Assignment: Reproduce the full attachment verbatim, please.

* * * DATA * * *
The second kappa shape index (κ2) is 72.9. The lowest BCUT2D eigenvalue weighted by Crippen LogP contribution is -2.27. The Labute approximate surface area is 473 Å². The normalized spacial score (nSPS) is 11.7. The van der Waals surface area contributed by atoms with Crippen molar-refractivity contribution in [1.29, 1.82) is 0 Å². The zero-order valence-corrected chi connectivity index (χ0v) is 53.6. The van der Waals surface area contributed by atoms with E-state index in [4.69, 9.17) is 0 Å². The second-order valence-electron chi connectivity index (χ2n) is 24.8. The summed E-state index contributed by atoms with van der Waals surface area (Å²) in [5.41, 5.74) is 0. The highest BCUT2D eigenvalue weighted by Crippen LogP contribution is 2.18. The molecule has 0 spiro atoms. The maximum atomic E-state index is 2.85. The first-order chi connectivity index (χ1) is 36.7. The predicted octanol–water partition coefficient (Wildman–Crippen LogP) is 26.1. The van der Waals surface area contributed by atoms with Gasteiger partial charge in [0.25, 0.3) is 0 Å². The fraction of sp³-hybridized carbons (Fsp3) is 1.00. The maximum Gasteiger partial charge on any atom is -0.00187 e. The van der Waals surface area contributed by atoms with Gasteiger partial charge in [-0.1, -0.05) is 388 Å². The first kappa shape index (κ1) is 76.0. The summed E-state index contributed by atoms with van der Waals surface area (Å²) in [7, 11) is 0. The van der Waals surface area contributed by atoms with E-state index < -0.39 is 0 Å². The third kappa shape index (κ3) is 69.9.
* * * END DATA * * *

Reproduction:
The second kappa shape index (κ2) is 72.9. The lowest BCUT2D eigenvalue weighted by Crippen LogP contribution is -2.27. The Labute approximate surface area is 473 Å². The normalized spacial score (nSPS) is 11.7. The van der Waals surface area contributed by atoms with Crippen molar-refractivity contribution in [1.29, 1.82) is 0 Å². The zero-order valence-corrected chi connectivity index (χ0v) is 53.6. The van der Waals surface area contributed by atoms with E-state index in [4.69, 9.17) is 0 Å². The second-order valence-electron chi connectivity index (χ2n) is 24.8. The summed E-state index contributed by atoms with van der Waals surface area (Å²) in [5.41, 5.74) is 0. The highest BCUT2D eigenvalue weighted by Crippen LogP contribution is 2.18. The molecule has 0 spiro atoms. The maximum atomic E-state index is 2.85. The first-order chi connectivity index (χ1) is 36.7. The predicted octanol–water partition coefficient (Wildman–Crippen LogP) is 26.1. The van der Waals surface area contributed by atoms with Gasteiger partial charge in [0.25, 0.3) is 0 Å². The fraction of sp³-hybridized carbons (Fsp3) is 1.00. The maximum Gasteiger partial charge on any atom is -0.00187 e. The van der Waals surface area contributed by atoms with Gasteiger partial charge in [-0.1, -0.05) is 388 Å². The first kappa shape index (κ1) is 76.0. The summed E-state index contributed by atoms with van der Waals surface area (Å²) in [7, 11) is 0. The van der Waals surface area contributed by atoms with E-state index < -0.39 is 0 Å². The third kappa shape index (κ3) is 69.9.